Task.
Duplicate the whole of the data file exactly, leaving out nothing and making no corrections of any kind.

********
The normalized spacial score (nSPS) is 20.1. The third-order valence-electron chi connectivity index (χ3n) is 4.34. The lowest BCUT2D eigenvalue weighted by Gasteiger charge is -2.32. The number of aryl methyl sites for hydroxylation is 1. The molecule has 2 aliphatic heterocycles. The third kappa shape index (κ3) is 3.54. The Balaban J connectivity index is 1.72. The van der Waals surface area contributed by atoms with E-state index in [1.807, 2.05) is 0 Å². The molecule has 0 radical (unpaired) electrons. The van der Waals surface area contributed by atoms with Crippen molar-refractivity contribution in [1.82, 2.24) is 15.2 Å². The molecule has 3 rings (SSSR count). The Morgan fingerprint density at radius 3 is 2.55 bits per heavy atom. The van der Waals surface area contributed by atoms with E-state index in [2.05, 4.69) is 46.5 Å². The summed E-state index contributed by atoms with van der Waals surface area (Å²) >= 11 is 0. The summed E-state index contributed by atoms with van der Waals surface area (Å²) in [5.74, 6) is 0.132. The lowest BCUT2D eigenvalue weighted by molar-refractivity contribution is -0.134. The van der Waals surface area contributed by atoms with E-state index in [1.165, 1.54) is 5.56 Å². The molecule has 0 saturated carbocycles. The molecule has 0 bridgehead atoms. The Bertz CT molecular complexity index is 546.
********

The normalized spacial score (nSPS) is 20.1. The third-order valence-electron chi connectivity index (χ3n) is 4.34. The lowest BCUT2D eigenvalue weighted by Gasteiger charge is -2.32. The number of aryl methyl sites for hydroxylation is 1. The molecule has 2 aliphatic heterocycles. The third kappa shape index (κ3) is 3.54. The Balaban J connectivity index is 1.72. The van der Waals surface area contributed by atoms with E-state index in [1.807, 2.05) is 0 Å². The molecule has 0 radical (unpaired) electrons. The van der Waals surface area contributed by atoms with Crippen molar-refractivity contribution in [1.82, 2.24) is 15.2 Å². The molecule has 3 rings (SSSR count). The Morgan fingerprint density at radius 3 is 2.55 bits per heavy atom. The van der Waals surface area contributed by atoms with E-state index in [2.05, 4.69) is 46.5 Å². The summed E-state index contributed by atoms with van der Waals surface area (Å²) >= 11 is 0. The summed E-state index contributed by atoms with van der Waals surface area (Å²) in [5.74, 6) is 0.132. The lowest BCUT2D eigenvalue weighted by molar-refractivity contribution is -0.134. The van der Waals surface area contributed by atoms with E-state index in [1.165, 1.54) is 5.56 Å². The molecule has 0 saturated carbocycles. The molecule has 0 bridgehead atoms. The Bertz CT molecular complexity index is 546.